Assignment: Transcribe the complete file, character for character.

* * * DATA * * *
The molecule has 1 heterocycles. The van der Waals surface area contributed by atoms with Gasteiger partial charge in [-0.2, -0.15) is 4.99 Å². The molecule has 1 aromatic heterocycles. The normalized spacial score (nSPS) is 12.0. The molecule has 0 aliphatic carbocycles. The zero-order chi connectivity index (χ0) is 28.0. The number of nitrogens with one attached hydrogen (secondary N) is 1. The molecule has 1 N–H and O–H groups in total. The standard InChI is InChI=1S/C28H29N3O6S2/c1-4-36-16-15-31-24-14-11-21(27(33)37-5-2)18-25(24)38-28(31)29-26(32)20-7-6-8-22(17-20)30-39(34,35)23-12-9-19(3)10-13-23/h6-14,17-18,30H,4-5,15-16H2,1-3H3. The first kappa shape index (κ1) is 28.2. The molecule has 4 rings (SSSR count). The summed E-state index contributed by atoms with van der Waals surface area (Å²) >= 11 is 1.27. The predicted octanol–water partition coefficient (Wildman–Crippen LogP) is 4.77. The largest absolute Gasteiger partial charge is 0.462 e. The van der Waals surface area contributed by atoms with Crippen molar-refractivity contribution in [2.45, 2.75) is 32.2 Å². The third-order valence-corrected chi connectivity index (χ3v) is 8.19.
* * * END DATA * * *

The molecule has 1 heterocycles. The van der Waals surface area contributed by atoms with Gasteiger partial charge in [-0.2, -0.15) is 4.99 Å². The molecule has 1 aromatic heterocycles. The normalized spacial score (nSPS) is 12.0. The molecule has 0 aliphatic carbocycles. The zero-order chi connectivity index (χ0) is 28.0. The number of nitrogens with one attached hydrogen (secondary N) is 1. The molecule has 1 N–H and O–H groups in total. The standard InChI is InChI=1S/C28H29N3O6S2/c1-4-36-16-15-31-24-14-11-21(27(33)37-5-2)18-25(24)38-28(31)29-26(32)20-7-6-8-22(17-20)30-39(34,35)23-12-9-19(3)10-13-23/h6-14,17-18,30H,4-5,15-16H2,1-3H3. The first kappa shape index (κ1) is 28.2. The molecule has 4 rings (SSSR count). The summed E-state index contributed by atoms with van der Waals surface area (Å²) >= 11 is 1.27. The predicted octanol–water partition coefficient (Wildman–Crippen LogP) is 4.77. The largest absolute Gasteiger partial charge is 0.462 e. The van der Waals surface area contributed by atoms with Crippen molar-refractivity contribution in [2.45, 2.75) is 32.2 Å². The third-order valence-corrected chi connectivity index (χ3v) is 8.19.